Birthday Dress


Running down narrow aisles of the cramped Mexican dress shop, white shoe on one foot, black shoe on the other, two green purses, one in each hand, Ultra lifts her head. It cannot be recaptured––those bellies tight as city boys watching every syllable out of her mouth in peaceful ashram polka dot tent of endless pubescent lust. She shakes the entire forest of dresses. This one she picks like plum blossoms––it glows against the crumbling plaster walls like Aretha Franklin waking on a fabulous couch. At seven, she went to Koran school. Her family was too poor to pay for public education. No patched robe, loosely draped, forgotten language––after many lifetimes, the wind will twist it into gorge flower soup. Ultra becomes dizzy. Flames surge inside her. She disappears into the straps of a dress, the never-ending universe of rags. The dressmaker sews without any needles.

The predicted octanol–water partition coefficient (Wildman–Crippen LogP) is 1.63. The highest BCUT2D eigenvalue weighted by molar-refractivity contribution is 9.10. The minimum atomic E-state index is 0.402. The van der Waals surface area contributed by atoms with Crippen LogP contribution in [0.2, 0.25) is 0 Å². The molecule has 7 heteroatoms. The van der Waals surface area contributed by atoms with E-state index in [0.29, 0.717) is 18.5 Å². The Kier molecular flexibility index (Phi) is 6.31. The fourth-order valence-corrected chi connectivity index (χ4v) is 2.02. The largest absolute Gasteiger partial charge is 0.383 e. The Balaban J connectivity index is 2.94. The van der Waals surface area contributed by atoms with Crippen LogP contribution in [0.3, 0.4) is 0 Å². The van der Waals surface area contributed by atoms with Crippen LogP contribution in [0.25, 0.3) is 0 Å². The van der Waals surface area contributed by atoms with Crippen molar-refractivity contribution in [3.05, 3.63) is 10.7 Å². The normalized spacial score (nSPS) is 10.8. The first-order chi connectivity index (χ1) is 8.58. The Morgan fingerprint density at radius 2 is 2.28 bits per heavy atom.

[Published in The Ongoing Saga I Told My Daughter: Expanded Edition.

© 2016 by Jim Cohn.]




The Ongoing Saga I Told My Daughter: Expanded Edition
(MAP Publications, 2016)